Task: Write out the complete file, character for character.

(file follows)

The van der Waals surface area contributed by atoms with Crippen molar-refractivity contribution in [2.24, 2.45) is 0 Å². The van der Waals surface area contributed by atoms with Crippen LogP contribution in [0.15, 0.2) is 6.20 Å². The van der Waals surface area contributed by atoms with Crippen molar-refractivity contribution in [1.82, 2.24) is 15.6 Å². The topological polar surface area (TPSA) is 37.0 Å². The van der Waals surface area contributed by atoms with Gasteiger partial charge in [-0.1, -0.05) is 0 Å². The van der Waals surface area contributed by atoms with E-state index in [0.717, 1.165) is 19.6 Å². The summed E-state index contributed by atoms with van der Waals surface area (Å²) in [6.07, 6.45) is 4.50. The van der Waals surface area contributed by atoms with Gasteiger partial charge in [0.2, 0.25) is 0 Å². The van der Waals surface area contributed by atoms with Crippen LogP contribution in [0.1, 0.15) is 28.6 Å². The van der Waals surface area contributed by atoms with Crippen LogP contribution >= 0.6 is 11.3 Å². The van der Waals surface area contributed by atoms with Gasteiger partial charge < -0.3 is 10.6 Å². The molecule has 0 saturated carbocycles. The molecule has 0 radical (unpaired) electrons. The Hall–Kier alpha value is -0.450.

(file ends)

The van der Waals surface area contributed by atoms with Crippen molar-refractivity contribution in [2.24, 2.45) is 0 Å². The van der Waals surface area contributed by atoms with Crippen LogP contribution in [0.15, 0.2) is 6.20 Å². The van der Waals surface area contributed by atoms with Crippen molar-refractivity contribution in [1.82, 2.24) is 15.6 Å². The topological polar surface area (TPSA) is 37.0 Å². The van der Waals surface area contributed by atoms with Gasteiger partial charge in [-0.1, -0.05) is 0 Å². The van der Waals surface area contributed by atoms with E-state index in [0.717, 1.165) is 19.6 Å². The summed E-state index contributed by atoms with van der Waals surface area (Å²) in [6.07, 6.45) is 4.50. The van der Waals surface area contributed by atoms with Gasteiger partial charge in [0.2, 0.25) is 0 Å². The van der Waals surface area contributed by atoms with Crippen LogP contribution in [0.1, 0.15) is 28.6 Å². The van der Waals surface area contributed by atoms with Crippen LogP contribution >= 0.6 is 11.3 Å². The van der Waals surface area contributed by atoms with Gasteiger partial charge < -0.3 is 10.6 Å². The molecule has 0 saturated carbocycles. The molecule has 0 radical (unpaired) electrons. The Hall–Kier alpha value is -0.450.